BRAF inhibitors are effective by themselves in melanoma, as melanomas do not typically express EGFR. Among those tumor cells that do develop a mutation that allows them to express EGFR, that subclone then becomes resistant to BRAF inhibitors.

While many resistance characteristics may be due to new mutations that arise in tumor cells, the Broad's Golub noted that the tumor microenvironment could also help tumor cells evade the reach of cancer therapies.

Golub added that the majority of tumor cells with BRAF V600E mutations respond to the protein kinase inhibtor vemurafenib, but some do not, as there appears to be a partial innate resistance to the drug, he said.

On a 384-well plate, Golub and his colleagues examined how 45 cancer cell lines fared in a variety of microenvironments, containing a selection of 23 different stromal cell types in response to 35 different cancer therapeutics. "A number of cancer types were rendered resistant," he said. Certain fibroblasts, he added, appeared to rescue melanoma from vemurafenib.

Using an antibody assay, they found that the fibroblast cells were secreting hepatocyte growth factor, or HGF, which is enough to confer resistance as it activates its receptor, MET, which, in turn, leads to the activation of the AKT signaling pathway. The addition of an antibody blocking HGF further indicated HGF is necessary and sufficient for resistance.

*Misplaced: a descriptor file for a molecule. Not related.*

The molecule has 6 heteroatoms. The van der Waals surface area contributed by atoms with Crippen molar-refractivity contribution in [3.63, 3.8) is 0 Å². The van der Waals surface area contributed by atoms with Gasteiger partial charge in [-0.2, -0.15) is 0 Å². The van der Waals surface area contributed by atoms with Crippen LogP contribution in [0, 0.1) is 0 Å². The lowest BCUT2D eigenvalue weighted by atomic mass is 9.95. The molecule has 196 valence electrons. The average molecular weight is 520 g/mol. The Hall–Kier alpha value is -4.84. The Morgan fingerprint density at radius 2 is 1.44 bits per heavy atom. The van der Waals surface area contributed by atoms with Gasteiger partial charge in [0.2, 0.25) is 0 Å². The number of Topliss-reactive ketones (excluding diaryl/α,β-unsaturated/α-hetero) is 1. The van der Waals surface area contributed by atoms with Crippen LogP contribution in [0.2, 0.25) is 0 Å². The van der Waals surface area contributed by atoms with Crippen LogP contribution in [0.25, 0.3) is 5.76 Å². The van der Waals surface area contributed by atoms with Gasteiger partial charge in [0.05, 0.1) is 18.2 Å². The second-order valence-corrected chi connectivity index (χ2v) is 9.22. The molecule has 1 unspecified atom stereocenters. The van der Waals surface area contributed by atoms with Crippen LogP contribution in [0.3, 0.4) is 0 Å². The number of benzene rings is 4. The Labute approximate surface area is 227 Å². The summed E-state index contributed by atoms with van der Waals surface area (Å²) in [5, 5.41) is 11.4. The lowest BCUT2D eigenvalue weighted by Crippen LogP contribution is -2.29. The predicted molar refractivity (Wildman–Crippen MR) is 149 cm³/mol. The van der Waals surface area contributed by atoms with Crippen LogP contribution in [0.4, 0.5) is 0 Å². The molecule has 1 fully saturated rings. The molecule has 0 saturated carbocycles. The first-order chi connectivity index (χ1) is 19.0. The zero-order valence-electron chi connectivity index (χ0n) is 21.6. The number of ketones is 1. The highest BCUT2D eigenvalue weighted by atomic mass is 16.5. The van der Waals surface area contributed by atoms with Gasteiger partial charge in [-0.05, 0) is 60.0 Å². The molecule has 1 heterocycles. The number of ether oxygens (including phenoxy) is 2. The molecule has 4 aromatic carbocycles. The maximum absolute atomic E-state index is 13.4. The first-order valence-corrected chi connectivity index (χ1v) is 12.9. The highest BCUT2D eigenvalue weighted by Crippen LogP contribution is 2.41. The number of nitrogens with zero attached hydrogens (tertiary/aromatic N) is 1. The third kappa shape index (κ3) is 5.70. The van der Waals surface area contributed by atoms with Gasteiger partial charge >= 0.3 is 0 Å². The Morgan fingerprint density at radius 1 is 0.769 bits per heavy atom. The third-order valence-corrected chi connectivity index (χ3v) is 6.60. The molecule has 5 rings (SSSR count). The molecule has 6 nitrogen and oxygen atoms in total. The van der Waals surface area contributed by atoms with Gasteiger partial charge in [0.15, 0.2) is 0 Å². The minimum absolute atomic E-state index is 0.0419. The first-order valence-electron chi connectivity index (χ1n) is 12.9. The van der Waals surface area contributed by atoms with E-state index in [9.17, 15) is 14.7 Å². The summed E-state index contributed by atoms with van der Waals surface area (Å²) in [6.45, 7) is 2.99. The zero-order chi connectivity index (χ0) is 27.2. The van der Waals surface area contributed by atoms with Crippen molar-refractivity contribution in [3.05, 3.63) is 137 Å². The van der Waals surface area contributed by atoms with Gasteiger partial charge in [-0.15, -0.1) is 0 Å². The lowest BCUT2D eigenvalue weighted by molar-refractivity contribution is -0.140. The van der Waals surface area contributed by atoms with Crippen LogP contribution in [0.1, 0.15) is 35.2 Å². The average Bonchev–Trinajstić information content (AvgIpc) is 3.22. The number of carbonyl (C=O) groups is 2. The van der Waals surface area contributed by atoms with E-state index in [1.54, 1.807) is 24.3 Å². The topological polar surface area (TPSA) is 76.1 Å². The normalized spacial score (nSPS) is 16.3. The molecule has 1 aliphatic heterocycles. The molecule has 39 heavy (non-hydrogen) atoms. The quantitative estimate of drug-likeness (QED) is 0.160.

Golub and his team also found that some dermal fibroblasts appeared to enable resistance to gemcitabine, but their antibody array was unable to find any hits. Through an HPLC assay, they saw that gemcitabine and its metabolite dFfU change in proportion in response to the fibroblast. The conversion between gemcitabine and dFdU is mediated by CDA, but RNAi knockdown of CDA still leads to resistance. The mechanism behind how this resistance phenotype works isn't yet understood. "We're still tracking this effect," Golub said.

"The microenvironment may be a common source of innate drug resistance," he added.